NCPA - National Center for Policy Analysis


January 11, 2007

Prison life may be dangerous, but getting out can be deadly, too.  Newly released inmates were almost 13 times more likely than the general public to die during their first two weeks of freedom, a study in Washington state found.

  • Drug overdoses were the top killer, with ex-convicts 129 times more likely to die that way within two weeks of their release than the general population.
  • That cause of death was followed by heart disease, homicide and suicide, according to the study, the first major look at the issue.
  • Over an average of two years, the study found the ex-inmates were 31/2 times more likely than other state residents and nearly four times more likely than current inmates to die.

"The differences are more striking for women than they are for men," said lead researcher Dr. Ingrid Binswanger, a public health researcher and assistant professor at University of Colorado at Denver.

  • While 87 percent of ex-prisoners in the study were men, the risk of death for the women was 51/2 times higher than for other women in the state.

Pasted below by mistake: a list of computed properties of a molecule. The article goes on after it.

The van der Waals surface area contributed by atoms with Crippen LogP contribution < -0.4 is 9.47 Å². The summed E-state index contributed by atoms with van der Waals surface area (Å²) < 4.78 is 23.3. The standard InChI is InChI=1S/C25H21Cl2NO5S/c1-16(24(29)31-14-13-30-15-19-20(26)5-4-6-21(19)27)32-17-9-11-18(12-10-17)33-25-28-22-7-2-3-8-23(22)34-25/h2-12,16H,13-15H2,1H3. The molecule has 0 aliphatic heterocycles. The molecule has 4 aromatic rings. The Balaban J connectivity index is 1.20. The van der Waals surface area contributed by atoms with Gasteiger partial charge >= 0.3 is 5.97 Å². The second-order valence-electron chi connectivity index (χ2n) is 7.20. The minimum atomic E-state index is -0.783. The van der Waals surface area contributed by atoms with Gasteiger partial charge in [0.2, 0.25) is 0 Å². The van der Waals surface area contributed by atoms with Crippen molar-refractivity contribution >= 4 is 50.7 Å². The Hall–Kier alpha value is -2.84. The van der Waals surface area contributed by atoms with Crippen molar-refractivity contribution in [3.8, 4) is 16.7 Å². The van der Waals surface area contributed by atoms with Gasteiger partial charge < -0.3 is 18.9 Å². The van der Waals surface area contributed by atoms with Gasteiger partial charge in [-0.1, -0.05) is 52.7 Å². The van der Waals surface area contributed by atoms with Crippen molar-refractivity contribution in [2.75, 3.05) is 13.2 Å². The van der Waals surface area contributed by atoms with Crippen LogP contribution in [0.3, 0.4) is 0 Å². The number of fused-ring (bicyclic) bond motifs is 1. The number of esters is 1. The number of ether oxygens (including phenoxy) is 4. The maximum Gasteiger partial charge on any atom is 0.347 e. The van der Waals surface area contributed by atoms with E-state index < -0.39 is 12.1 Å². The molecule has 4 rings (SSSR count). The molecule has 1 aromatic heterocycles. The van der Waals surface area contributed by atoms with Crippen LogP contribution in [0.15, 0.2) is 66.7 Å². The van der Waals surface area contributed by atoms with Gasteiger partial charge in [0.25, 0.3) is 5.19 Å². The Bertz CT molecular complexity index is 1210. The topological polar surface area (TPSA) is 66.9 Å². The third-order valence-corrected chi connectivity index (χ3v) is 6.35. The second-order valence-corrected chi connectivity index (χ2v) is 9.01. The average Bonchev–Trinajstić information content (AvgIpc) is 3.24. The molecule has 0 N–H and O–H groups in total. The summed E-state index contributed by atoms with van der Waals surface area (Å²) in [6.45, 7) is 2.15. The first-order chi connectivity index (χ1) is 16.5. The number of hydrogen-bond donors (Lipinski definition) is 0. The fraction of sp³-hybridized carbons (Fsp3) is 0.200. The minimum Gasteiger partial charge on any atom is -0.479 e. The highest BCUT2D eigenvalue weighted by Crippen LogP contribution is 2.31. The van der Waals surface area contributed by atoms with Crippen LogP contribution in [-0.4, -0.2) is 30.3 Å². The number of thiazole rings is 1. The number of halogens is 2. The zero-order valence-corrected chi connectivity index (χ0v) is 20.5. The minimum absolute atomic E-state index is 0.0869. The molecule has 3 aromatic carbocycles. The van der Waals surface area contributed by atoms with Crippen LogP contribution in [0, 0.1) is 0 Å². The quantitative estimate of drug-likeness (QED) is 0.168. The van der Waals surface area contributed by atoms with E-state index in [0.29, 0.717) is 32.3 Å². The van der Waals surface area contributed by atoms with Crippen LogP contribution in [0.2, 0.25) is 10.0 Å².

• Experts said the rest of the country probably has a similar, or even worse, situation than Washington state, although the specific drugs causing overdoses might vary by region.

Binswanger, who did her research with colleagues while at the University of Washington, noted that studies in Europe and Australia found similarly high death rates, particularly right after release from prison.

The new findings show the need for more programs to help ex-inmates with a history of addiction and poor health cope with the stress of finding housing, a job, health care and other necessities and stay clean, said Christy Visher of the Justice Policy Center at the Urban Institute.

Source: Linda A. Johnson, "First two weeks out of prison found to be a deadly period," Associated Press/Lexington Herald-Leader, January 11, 2007; Ingrid A. Binswanger et al., "Release from Prison -- A High Risk of Death for Former Inmates," New England Journal of Medicine, Volume 356, Number 2, January 11, 2007.

For abstract:


Browse more articles on Health Issues